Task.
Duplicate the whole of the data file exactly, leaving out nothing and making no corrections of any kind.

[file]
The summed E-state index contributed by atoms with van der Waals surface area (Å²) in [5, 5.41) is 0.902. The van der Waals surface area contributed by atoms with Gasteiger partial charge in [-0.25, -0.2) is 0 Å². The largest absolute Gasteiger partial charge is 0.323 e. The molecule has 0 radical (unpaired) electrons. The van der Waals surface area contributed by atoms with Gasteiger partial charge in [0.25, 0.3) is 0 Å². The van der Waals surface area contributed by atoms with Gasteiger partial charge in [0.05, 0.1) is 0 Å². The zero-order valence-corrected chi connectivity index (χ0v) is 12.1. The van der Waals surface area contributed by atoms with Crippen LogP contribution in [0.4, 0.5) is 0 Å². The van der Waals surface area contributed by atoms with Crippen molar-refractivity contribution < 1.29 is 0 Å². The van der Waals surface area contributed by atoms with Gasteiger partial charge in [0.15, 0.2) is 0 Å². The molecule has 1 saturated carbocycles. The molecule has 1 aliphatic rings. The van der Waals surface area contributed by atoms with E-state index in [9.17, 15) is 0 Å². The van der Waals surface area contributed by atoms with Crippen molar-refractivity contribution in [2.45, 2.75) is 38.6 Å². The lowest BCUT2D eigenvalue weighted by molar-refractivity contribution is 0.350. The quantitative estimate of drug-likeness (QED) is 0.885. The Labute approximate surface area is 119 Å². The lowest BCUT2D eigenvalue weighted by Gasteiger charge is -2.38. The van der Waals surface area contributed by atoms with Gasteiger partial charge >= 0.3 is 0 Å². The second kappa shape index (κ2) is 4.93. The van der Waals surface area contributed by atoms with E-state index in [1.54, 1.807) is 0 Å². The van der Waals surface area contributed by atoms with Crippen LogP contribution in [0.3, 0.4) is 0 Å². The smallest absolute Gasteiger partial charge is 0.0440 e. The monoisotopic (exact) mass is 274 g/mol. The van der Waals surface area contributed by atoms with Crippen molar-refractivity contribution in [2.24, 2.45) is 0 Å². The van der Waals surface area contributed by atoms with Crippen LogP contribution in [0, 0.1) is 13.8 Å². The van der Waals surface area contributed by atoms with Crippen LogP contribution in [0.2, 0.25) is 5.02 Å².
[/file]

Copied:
The summed E-state index contributed by atoms with van der Waals surface area (Å²) in [5, 5.41) is 0.902. The van der Waals surface area contributed by atoms with Gasteiger partial charge in [-0.25, -0.2) is 0 Å². The largest absolute Gasteiger partial charge is 0.323 e. The molecule has 0 radical (unpaired) electrons. The van der Waals surface area contributed by atoms with Gasteiger partial charge in [0.25, 0.3) is 0 Å². The van der Waals surface area contributed by atoms with Gasteiger partial charge in [0.05, 0.1) is 0 Å². The zero-order valence-corrected chi connectivity index (χ0v) is 12.1. The van der Waals surface area contributed by atoms with Crippen LogP contribution in [0.4, 0.5) is 0 Å². The van der Waals surface area contributed by atoms with Crippen molar-refractivity contribution < 1.29 is 0 Å². The van der Waals surface area contributed by atoms with Gasteiger partial charge in [0.15, 0.2) is 0 Å². The molecule has 1 saturated carbocycles. The molecule has 1 aliphatic rings. The van der Waals surface area contributed by atoms with E-state index in [9.17, 15) is 0 Å². The van der Waals surface area contributed by atoms with Crippen molar-refractivity contribution in [2.45, 2.75) is 38.6 Å². The lowest BCUT2D eigenvalue weighted by molar-refractivity contribution is 0.350. The quantitative estimate of drug-likeness (QED) is 0.885. The Labute approximate surface area is 119 Å². The lowest BCUT2D eigenvalue weighted by Gasteiger charge is -2.38. The van der Waals surface area contributed by atoms with Gasteiger partial charge >= 0.3 is 0 Å². The second kappa shape index (κ2) is 4.93. The van der Waals surface area contributed by atoms with E-state index in [1.54, 1.807) is 0 Å². The van der Waals surface area contributed by atoms with Crippen LogP contribution in [0.3, 0.4) is 0 Å². The smallest absolute Gasteiger partial charge is 0.0440 e. The monoisotopic (exact) mass is 274 g/mol. The van der Waals surface area contributed by atoms with Crippen molar-refractivity contribution in [2.24, 2.45) is 0 Å². The van der Waals surface area contributed by atoms with Crippen LogP contribution in [0, 0.1) is 13.8 Å². The van der Waals surface area contributed by atoms with Crippen LogP contribution in [0.2, 0.25) is 5.02 Å².